CNAPP graphic Shift left
Developing cloud-native applications with security baked-in is another way of saying “shift-left” application security. Shifting security left means implementing security measures from the beginning of, and during the development lifecycle, rather than at the end of the cycle. CNAPPs work with the shift-left mentality by integrating secure coding techniques within the CI/CD pipeline. CNAPP platforms scan the CI/CD pipeline to look for coding errors, as well as to enforce the environmental controls on the application at runtime.

The benefit of shifting security left is identifying security issues before they cause damage or become too costly to remediate.


There are two important elements in the term CNAPP that help explain why it exists. The first is “cloud-native.” The shift to the cloud has brought a wide range of new security needs along with it. The rise of dynamic and ephemeral environments within the cloud have increased complexity and created unique and unpredictable interactions. Traditional agent-based security approaches are not able to provide the appropriate coverage required to keep up with ephemeral, containerized, and serverless environments.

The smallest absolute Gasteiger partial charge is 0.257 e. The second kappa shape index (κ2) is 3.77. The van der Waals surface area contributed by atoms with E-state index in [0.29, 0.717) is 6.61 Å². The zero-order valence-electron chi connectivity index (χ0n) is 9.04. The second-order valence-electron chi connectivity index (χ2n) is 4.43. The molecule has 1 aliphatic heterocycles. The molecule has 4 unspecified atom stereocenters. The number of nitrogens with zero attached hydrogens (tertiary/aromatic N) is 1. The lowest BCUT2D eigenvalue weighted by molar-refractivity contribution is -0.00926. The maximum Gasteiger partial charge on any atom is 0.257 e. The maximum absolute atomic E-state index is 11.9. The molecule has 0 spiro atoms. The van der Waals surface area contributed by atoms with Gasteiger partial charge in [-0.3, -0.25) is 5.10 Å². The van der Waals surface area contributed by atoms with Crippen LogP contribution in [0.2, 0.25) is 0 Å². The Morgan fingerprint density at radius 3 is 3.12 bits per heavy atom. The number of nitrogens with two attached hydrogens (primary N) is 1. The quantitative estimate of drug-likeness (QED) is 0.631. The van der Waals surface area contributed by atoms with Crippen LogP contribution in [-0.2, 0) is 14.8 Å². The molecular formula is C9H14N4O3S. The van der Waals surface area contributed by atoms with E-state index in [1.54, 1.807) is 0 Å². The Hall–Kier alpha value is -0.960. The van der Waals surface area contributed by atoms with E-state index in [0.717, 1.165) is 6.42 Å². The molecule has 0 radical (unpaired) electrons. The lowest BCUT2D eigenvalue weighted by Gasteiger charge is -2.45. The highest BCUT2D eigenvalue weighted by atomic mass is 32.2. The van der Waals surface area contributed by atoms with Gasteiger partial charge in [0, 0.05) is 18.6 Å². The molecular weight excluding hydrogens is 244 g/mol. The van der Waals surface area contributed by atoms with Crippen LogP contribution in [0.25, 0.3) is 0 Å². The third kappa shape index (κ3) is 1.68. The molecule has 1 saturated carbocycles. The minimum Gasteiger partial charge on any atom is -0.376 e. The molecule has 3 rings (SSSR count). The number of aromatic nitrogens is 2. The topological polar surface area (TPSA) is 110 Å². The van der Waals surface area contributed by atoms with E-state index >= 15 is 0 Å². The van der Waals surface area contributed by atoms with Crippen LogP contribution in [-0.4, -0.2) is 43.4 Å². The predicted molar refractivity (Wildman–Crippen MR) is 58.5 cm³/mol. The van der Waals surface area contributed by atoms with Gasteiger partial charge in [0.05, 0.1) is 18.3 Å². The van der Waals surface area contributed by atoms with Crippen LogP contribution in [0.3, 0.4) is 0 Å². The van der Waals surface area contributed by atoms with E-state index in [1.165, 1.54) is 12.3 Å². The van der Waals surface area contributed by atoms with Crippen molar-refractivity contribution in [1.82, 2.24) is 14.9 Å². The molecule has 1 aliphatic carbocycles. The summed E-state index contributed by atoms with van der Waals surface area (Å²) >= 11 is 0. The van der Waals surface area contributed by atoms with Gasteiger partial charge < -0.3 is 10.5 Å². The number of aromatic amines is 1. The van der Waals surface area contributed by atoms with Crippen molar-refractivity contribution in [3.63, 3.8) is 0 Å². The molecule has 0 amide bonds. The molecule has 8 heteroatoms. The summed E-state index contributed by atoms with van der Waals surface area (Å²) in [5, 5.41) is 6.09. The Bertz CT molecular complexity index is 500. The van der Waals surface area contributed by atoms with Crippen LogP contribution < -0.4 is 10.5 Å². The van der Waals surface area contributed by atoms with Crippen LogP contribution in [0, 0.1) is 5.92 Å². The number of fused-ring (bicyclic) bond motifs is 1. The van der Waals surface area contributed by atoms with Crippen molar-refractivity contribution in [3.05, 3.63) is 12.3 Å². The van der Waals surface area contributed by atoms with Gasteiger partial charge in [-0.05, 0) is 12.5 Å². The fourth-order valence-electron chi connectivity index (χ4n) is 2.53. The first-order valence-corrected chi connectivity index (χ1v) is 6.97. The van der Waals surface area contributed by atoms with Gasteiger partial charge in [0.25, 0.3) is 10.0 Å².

The second element is “application protection.” Previously, most cloud security tooling was focused on helping teams understand the security of their infrastructure. However, as Gartner says, “it’s no longer enough to ask, ‘Is my cloud infrastructure secure?’ Security tools must now ask, ‘Are my cloud applications secure?’”

When it comes to cloud applications, organizations need to be holistic in their security thinking. There are many ways to expose applications to risk in the cloud, from unintentional public internet exposure to overly permissive access rights, and more. Organizations should focus on identifying and mitigating the highest priority risks their cloud applications are exposed to, not just collecting a long list of security-related issues that in isolation pose little risk. With individual point solutions, they often narrowly focus on a limited set of security issues and do not integrate well together when it comes to correlating their signals, leading to challenges around prioritizing many low-priority alerts.